Pandora speaks out against “falsehood” accusations regarding royalties

Jun 27, 2013
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Pandora speaks out against “falsehood” accusations regarding royalties

Pandora is no stranger to criticism when it comes to royalties, with some saying that it pays too little while the streaming radio service strives to gain lower fees. Back in November, for example, songwriter Ellen Shipley said a song she wrote was played 3.1 million times and earned her $39. A similar statement was made earlier this week by songwriter David Lowery, whose song was played 1 million times and earned a tad under $17. Pandora has responded in part to such claims, saying there are "falsehoods" that need cleared up.

The rather lengthy statement comes from Pandora's founder Tim Westergren, who discusses a couple different issues. The first concerns what Westergren says is a deliberate lie by the RIAA stating that Pandora wants to cut royalties to artists by 85-percent. The industry's "hired guns" then have continued to promote this alleged lie, doing so for the purpose of stirring up the music community and causing Pandora grief.

Pandora's founder says that the company has never made any such statements, and he goes further by challenging the RIAA to generate any proof to substantiate its claims. On the contrary, says Westergren - his company is seeking "solutions that would grow total payments to" artists. He then touches again on the issue of terrestrial radio stations, pointing out that they don't pay any royalties on the songs they play.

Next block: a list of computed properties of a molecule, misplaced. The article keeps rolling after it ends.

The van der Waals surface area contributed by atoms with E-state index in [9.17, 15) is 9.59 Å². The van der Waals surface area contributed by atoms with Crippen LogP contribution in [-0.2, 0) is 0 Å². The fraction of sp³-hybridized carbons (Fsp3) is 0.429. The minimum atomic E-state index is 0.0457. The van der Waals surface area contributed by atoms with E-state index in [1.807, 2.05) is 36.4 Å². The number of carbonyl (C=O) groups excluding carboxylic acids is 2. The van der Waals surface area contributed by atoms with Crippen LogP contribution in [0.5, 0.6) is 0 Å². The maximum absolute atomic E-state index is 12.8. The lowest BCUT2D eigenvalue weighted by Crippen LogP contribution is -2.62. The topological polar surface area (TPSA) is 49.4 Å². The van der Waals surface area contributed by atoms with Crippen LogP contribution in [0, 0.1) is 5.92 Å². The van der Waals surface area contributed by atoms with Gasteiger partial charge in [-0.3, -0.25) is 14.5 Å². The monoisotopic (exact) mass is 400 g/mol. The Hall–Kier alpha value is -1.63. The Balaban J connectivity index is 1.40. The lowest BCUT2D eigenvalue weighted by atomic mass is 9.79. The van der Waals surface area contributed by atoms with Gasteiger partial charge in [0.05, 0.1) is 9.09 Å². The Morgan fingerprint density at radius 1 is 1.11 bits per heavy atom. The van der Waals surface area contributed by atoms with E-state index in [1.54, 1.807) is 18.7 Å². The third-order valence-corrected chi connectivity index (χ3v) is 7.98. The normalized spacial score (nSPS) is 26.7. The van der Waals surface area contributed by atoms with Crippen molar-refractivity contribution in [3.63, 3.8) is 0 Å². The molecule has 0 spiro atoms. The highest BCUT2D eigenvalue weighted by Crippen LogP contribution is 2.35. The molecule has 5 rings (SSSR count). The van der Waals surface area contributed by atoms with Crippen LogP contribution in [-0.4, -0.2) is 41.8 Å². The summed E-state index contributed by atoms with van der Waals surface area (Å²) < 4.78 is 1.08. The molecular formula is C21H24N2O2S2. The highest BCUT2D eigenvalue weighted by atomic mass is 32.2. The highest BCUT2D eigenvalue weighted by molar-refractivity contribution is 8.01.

The second issue is regarding the claims by the artists that we mentioned above, in addition to some others that are similar. Westergren specifically mentions the latest claim, pointing readers to a third-party blog post that deconstruct's the songwriter's claims and shows math backing up a claim that, in reality, Pandora paid approximately $1,370 in total for the million plays, with a little over $200 of that going to the songwriter - not $16.89

That isn't the point, however, according to the statement. The point is that, in the larger picture, the way Pandora and regular radio stations operate are different, which can be distinguished between "spins" and "plays." A play on a radio station is one instance of a song that is provided to many listeners, while a spin is a song that is provided to a single user. For this reason, Pandora - under certain situations - could need millions of spins to equal the same song exposure as a single play on the radio.

For this reason, says Westergren, the royalty paid for a single spin is much lower than the royalty paid on a single play.

Wrapping it all up, the founder then went on to detail the rate hike it had to take under an agreement with ASCAP and BMI, which it agreed to and was then rejected from, followed by the withdrawal of publishers from ASCAP who then attempted to independently provide content to Pandora for higher fees. In part, this issue resulted in the company buying a terrestrial radio station called KXMZ.

SOURCE: Pandora


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